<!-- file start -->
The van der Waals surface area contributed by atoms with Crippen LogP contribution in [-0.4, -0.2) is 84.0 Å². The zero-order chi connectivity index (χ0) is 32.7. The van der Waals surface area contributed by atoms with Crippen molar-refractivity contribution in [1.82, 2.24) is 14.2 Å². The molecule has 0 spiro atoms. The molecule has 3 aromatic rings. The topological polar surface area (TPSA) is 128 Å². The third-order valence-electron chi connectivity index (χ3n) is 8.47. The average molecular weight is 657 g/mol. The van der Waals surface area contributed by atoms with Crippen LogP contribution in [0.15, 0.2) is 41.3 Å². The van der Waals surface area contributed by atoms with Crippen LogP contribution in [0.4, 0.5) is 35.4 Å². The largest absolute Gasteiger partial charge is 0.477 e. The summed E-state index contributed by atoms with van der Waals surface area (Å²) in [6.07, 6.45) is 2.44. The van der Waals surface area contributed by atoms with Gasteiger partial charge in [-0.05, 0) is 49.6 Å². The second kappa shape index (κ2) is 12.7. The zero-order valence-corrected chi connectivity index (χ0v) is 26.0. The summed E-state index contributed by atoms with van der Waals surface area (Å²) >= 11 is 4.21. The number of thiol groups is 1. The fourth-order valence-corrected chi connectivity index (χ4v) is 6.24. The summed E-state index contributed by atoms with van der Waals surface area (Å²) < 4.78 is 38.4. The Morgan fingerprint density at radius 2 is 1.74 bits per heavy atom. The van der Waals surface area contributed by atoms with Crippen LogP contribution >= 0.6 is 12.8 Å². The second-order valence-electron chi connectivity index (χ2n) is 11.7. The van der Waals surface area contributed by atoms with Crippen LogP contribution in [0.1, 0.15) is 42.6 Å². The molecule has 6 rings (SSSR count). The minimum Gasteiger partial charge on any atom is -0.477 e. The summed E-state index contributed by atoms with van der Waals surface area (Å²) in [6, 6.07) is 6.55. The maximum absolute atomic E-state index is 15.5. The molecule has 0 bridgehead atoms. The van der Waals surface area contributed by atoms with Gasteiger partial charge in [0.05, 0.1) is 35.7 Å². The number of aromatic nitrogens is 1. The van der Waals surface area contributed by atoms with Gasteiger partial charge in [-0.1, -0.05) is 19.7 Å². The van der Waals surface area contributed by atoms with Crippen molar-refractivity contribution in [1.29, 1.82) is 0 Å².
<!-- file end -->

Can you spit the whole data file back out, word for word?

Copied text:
The van der Waals surface area contributed by atoms with Crippen LogP contribution in [-0.4, -0.2) is 84.0 Å². The zero-order chi connectivity index (χ0) is 32.7. The van der Waals surface area contributed by atoms with Crippen molar-refractivity contribution in [1.82, 2.24) is 14.2 Å². The molecule has 0 spiro atoms. The molecule has 3 aromatic rings. The topological polar surface area (TPSA) is 128 Å². The third-order valence-electron chi connectivity index (χ3n) is 8.47. The average molecular weight is 657 g/mol. The van der Waals surface area contributed by atoms with Crippen LogP contribution in [0.15, 0.2) is 41.3 Å². The van der Waals surface area contributed by atoms with Crippen LogP contribution in [0.4, 0.5) is 35.4 Å². The largest absolute Gasteiger partial charge is 0.477 e. The summed E-state index contributed by atoms with van der Waals surface area (Å²) in [6.07, 6.45) is 2.44. The van der Waals surface area contributed by atoms with Gasteiger partial charge in [-0.05, 0) is 49.6 Å². The second kappa shape index (κ2) is 12.7. The zero-order valence-corrected chi connectivity index (χ0v) is 26.0. The summed E-state index contributed by atoms with van der Waals surface area (Å²) >= 11 is 4.21. The number of thiol groups is 1. The fourth-order valence-corrected chi connectivity index (χ4v) is 6.24. The summed E-state index contributed by atoms with van der Waals surface area (Å²) < 4.78 is 38.4. The Morgan fingerprint density at radius 2 is 1.74 bits per heavy atom. The van der Waals surface area contributed by atoms with Crippen LogP contribution >= 0.6 is 12.8 Å². The second-order valence-electron chi connectivity index (χ2n) is 11.7. The van der Waals surface area contributed by atoms with Crippen LogP contribution in [0.1, 0.15) is 42.6 Å². The molecule has 6 rings (SSSR count). The minimum Gasteiger partial charge on any atom is -0.477 e. The summed E-state index contributed by atoms with van der Waals surface area (Å²) in [6, 6.07) is 6.55. The maximum absolute atomic E-state index is 15.5. The molecule has 0 bridgehead atoms. The van der Waals surface area contributed by atoms with Gasteiger partial charge in [0.05, 0.1) is 35.7 Å². The number of aromatic nitrogens is 1. The van der Waals surface area contributed by atoms with Gasteiger partial charge in [-0.1, -0.05) is 19.7 Å². The van der Waals surface area contributed by atoms with Crippen molar-refractivity contribution in [1.29, 1.82) is 0 Å².